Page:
Q: What challenges have there been in developing and growing Flip Learning?

A: New ideas and innovations in general tend to encounter resistance based on a range of factors, including habit, fear, misunderstanding, confusion and legitimate concern. We hear from people who think, for example, that our books are only for use in online classes when in fact we started the company as a way to offer dynamic and engaging content for all learning contexts. These conversations with potential and early adopters are crucial to our learning process and success as they represent an ongoing negotiation between sharing and steering a vision, and selectively altering and stretching that vision based on the interests and needs of our early adopters and potential users.

Q: What are the benefits to digital textbooks?

A: First of all, most digital textbooks are still largely derivatives of what began as printed books, and so “digital” can often be regarded as another medium for the distribution of books. Our textbooks conversely are conceived with the affordance of the digital age in mind; we do not create a printed book first, but rather we make “born digital” production decisions based on the technologies available to make content exciting, accessible and enjoyable for students. An interactive map that uses census data to show population changes over time, for example, can bring learning to life in ways some might find more rich and illuminating than a static map.

Q: Obviously, if the electricity goes out and your computer isn’t charged, you can’t get much done. What are some of the potential drawbacks of relying more on technology for education?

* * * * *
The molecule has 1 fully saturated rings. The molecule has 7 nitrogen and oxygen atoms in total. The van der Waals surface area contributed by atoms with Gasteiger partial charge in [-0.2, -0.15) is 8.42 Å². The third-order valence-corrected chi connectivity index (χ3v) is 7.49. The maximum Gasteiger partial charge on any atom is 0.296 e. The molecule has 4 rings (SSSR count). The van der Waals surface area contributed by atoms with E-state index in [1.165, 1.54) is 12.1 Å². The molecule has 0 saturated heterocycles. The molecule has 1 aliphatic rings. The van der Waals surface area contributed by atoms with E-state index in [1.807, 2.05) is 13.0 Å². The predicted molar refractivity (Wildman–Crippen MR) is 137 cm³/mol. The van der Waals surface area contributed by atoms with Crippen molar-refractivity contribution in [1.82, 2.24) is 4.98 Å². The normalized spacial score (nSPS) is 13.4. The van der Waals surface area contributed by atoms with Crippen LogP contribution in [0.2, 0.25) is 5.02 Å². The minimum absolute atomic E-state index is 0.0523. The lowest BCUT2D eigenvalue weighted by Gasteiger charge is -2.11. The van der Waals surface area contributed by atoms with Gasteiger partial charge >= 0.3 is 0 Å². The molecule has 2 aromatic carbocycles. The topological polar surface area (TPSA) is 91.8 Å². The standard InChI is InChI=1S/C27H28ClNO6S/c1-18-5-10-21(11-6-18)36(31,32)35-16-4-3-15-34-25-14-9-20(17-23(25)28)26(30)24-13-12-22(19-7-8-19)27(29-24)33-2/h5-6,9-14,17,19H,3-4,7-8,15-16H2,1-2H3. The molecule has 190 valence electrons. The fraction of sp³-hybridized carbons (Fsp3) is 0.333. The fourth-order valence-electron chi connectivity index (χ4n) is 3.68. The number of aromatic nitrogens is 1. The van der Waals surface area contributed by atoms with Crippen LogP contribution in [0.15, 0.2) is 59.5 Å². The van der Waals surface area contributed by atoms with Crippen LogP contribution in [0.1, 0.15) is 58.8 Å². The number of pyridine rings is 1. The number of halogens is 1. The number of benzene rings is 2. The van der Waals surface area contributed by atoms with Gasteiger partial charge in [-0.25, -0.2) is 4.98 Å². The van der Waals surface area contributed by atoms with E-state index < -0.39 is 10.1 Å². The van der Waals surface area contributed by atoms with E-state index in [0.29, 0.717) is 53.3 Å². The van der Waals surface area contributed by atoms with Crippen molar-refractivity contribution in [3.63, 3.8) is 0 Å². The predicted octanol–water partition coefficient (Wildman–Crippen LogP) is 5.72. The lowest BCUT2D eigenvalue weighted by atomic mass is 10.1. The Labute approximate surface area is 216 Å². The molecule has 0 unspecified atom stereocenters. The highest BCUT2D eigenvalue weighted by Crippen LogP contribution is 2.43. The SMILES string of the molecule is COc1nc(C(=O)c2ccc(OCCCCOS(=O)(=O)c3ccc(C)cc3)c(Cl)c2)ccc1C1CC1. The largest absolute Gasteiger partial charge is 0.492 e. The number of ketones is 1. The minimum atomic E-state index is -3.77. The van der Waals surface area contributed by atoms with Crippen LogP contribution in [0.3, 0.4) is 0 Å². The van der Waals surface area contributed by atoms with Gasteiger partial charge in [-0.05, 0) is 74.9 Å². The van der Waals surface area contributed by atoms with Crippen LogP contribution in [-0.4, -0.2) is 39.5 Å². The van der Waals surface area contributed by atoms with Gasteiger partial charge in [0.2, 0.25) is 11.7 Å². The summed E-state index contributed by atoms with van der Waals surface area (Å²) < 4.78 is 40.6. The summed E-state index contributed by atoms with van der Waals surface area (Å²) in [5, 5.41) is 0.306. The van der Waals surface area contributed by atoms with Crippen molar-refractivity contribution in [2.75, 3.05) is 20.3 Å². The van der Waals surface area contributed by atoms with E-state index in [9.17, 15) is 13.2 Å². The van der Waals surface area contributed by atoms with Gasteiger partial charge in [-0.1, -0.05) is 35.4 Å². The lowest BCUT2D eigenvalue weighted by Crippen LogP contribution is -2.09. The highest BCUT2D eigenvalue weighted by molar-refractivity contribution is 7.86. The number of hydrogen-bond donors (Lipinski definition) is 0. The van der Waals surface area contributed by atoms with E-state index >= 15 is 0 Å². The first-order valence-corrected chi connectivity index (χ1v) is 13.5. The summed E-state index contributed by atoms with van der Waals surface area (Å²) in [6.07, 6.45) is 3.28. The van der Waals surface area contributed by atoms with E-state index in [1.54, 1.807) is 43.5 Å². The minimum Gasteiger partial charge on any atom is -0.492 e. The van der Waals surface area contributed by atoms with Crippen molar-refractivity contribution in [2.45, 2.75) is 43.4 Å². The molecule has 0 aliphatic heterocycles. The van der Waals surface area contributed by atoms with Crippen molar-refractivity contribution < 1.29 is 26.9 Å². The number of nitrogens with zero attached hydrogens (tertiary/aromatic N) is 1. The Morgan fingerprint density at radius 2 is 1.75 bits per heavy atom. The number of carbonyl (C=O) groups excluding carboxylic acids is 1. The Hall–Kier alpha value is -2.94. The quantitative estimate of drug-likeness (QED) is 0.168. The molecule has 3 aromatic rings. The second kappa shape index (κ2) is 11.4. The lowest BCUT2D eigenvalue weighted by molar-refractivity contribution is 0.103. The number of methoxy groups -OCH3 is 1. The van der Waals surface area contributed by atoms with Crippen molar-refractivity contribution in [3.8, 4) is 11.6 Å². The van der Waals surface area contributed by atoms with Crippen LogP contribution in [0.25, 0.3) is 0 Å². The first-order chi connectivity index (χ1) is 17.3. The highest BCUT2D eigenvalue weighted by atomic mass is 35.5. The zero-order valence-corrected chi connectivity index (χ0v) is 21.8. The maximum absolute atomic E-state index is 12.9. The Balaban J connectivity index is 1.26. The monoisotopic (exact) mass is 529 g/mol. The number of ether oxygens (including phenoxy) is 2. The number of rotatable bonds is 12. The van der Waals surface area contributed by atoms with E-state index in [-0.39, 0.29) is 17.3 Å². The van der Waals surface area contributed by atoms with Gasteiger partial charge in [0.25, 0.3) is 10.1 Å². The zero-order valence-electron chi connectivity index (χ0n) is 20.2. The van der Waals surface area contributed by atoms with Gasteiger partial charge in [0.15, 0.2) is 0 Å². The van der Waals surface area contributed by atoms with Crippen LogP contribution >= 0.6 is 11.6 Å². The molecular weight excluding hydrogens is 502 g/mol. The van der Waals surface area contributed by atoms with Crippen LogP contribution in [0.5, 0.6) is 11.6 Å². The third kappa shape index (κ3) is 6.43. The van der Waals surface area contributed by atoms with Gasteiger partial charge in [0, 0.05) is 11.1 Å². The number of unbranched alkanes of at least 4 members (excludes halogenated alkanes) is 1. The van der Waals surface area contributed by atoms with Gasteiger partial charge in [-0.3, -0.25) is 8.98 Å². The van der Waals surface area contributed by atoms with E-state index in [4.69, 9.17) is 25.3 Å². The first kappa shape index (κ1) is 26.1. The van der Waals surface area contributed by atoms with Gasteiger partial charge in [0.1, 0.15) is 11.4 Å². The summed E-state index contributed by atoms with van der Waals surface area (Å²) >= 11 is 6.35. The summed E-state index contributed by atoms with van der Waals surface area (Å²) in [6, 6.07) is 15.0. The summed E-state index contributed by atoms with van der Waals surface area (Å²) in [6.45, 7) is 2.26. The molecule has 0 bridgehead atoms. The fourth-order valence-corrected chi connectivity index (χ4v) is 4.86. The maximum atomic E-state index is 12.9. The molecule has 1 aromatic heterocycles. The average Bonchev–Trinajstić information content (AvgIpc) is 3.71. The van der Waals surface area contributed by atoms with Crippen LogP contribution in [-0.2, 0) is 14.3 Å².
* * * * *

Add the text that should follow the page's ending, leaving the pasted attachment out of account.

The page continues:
A: You’ve probably hit on the biggest one, which is ensuring that all learners have equal access to technology at all times. Even though our books can be accessed on all mobile, desktop and tablet devices it is true that the power does go out, or that some students do not have Internet access or do not own or have convenient access to a computer or smartphone. We have adapted to this issue by enabling students to download and print individual chapters when they are in front of a computer as well as offering a basic and inexpensive print version of our book as a companion to the interactive version.

Q: What do you think the future of education is? Will we still have books in 20 years?

A: In our digital age, the access to vast and unprecedented amounts of information is instantaneous, and our students know how to tap powerful repositories like Google and YouTube to answer both basic and more perplexing questions. If educators and educational institutions see their primary role as being analogous to these powerful search engines, then we could fail to fulfill an important purpose, which is the skilled adaption of this information to the interests and aptitudes of students, all of whom are unique, in order to stimulate the curiosity, questioning and excitement that is so central to the attainment of knowledge, wisdom and growth. I can’t imagine a time when books wouldn’t play a central role in this process.

Click to comment

Leave a Reply

Your email address will not be published. Required fields are marked *

Most Popular

To Top